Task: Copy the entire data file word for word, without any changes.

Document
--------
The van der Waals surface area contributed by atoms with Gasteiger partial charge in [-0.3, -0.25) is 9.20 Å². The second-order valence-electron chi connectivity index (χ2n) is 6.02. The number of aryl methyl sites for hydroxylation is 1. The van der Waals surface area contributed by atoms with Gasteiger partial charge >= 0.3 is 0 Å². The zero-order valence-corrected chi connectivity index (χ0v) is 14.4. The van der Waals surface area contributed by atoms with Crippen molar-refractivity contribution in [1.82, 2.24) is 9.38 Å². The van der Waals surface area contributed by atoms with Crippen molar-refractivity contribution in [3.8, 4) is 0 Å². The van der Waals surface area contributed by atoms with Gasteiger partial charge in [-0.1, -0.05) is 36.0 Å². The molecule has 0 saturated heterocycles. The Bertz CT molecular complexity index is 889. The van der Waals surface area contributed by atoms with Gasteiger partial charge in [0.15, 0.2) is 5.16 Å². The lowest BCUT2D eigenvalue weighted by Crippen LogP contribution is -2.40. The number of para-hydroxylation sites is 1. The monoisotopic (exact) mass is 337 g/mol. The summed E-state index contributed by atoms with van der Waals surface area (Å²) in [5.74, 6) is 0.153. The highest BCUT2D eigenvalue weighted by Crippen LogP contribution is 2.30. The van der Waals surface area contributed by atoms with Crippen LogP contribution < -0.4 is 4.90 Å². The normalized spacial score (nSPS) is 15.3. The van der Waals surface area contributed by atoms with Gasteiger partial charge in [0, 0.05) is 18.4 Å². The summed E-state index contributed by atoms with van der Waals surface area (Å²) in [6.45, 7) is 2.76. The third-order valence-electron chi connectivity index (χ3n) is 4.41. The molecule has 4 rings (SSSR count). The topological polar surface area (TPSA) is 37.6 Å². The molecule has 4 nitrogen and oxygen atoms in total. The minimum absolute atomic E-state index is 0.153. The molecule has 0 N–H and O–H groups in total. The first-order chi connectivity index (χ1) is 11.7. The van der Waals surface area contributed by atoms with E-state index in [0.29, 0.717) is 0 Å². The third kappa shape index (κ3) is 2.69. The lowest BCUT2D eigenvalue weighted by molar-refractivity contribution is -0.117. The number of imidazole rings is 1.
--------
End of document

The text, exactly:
The van der Waals surface area contributed by atoms with Gasteiger partial charge in [-0.3, -0.25) is 9.20 Å². The second-order valence-electron chi connectivity index (χ2n) is 6.02. The number of aryl methyl sites for hydroxylation is 1. The van der Waals surface area contributed by atoms with Gasteiger partial charge >= 0.3 is 0 Å². The zero-order valence-corrected chi connectivity index (χ0v) is 14.4. The van der Waals surface area contributed by atoms with Crippen molar-refractivity contribution in [1.82, 2.24) is 9.38 Å². The van der Waals surface area contributed by atoms with Crippen molar-refractivity contribution in [3.8, 4) is 0 Å². The van der Waals surface area contributed by atoms with Gasteiger partial charge in [-0.1, -0.05) is 36.0 Å². The molecule has 0 saturated heterocycles. The Bertz CT molecular complexity index is 889. The van der Waals surface area contributed by atoms with Gasteiger partial charge in [0.15, 0.2) is 5.16 Å². The lowest BCUT2D eigenvalue weighted by Crippen LogP contribution is -2.40. The number of para-hydroxylation sites is 1. The monoisotopic (exact) mass is 337 g/mol. The summed E-state index contributed by atoms with van der Waals surface area (Å²) in [5.74, 6) is 0.153. The highest BCUT2D eigenvalue weighted by Crippen LogP contribution is 2.30. The van der Waals surface area contributed by atoms with Crippen LogP contribution < -0.4 is 4.90 Å². The normalized spacial score (nSPS) is 15.3. The van der Waals surface area contributed by atoms with Gasteiger partial charge in [0, 0.05) is 18.4 Å². The summed E-state index contributed by atoms with van der Waals surface area (Å²) in [6.45, 7) is 2.76. The third-order valence-electron chi connectivity index (χ3n) is 4.41. The molecule has 4 rings (SSSR count). The topological polar surface area (TPSA) is 37.6 Å². The molecule has 4 nitrogen and oxygen atoms in total. The minimum absolute atomic E-state index is 0.153. The molecule has 0 N–H and O–H groups in total. The first-order chi connectivity index (χ1) is 11.7. The van der Waals surface area contributed by atoms with E-state index in [0.29, 0.717) is 0 Å². The third kappa shape index (κ3) is 2.69. The lowest BCUT2D eigenvalue weighted by molar-refractivity contribution is -0.117. The number of imidazole rings is 1.